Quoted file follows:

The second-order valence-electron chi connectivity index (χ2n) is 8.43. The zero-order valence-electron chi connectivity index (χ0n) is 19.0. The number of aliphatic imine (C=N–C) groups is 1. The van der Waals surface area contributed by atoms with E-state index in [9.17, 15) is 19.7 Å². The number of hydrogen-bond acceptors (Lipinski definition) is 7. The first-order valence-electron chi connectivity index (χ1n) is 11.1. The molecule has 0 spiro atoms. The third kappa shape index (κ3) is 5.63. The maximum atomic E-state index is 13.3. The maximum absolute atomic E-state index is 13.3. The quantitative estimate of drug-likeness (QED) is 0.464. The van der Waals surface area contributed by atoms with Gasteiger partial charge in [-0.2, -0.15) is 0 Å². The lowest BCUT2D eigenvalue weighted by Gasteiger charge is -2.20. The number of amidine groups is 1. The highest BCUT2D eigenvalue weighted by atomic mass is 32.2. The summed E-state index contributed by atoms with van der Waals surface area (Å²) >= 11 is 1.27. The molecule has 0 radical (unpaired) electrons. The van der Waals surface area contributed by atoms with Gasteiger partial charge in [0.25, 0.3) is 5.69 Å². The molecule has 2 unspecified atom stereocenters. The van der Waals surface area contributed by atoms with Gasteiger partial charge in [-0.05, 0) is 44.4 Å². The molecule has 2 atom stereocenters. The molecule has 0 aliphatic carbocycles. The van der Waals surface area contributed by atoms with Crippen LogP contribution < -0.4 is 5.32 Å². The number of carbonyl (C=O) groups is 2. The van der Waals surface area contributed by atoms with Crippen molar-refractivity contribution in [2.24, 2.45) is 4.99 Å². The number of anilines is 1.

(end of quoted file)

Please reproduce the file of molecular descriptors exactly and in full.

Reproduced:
The second-order valence-electron chi connectivity index (χ2n) is 8.43. The zero-order valence-electron chi connectivity index (χ0n) is 19.0. The number of aliphatic imine (C=N–C) groups is 1. The van der Waals surface area contributed by atoms with E-state index in [9.17, 15) is 19.7 Å². The number of hydrogen-bond acceptors (Lipinski definition) is 7. The first-order valence-electron chi connectivity index (χ1n) is 11.1. The molecule has 0 spiro atoms. The third kappa shape index (κ3) is 5.63. The maximum atomic E-state index is 13.3. The maximum absolute atomic E-state index is 13.3. The quantitative estimate of drug-likeness (QED) is 0.464. The van der Waals surface area contributed by atoms with Gasteiger partial charge in [-0.2, -0.15) is 0 Å². The lowest BCUT2D eigenvalue weighted by Gasteiger charge is -2.20. The number of amidine groups is 1. The highest BCUT2D eigenvalue weighted by atomic mass is 32.2. The summed E-state index contributed by atoms with van der Waals surface area (Å²) >= 11 is 1.27. The molecule has 0 radical (unpaired) electrons. The van der Waals surface area contributed by atoms with Gasteiger partial charge in [0.25, 0.3) is 5.69 Å². The molecule has 2 unspecified atom stereocenters. The van der Waals surface area contributed by atoms with Gasteiger partial charge in [-0.05, 0) is 44.4 Å². The molecule has 2 atom stereocenters. The molecule has 0 aliphatic carbocycles. The van der Waals surface area contributed by atoms with Crippen LogP contribution < -0.4 is 5.32 Å². The number of carbonyl (C=O) groups is 2. The van der Waals surface area contributed by atoms with Crippen molar-refractivity contribution in [2.24, 2.45) is 4.99 Å². The number of anilines is 1.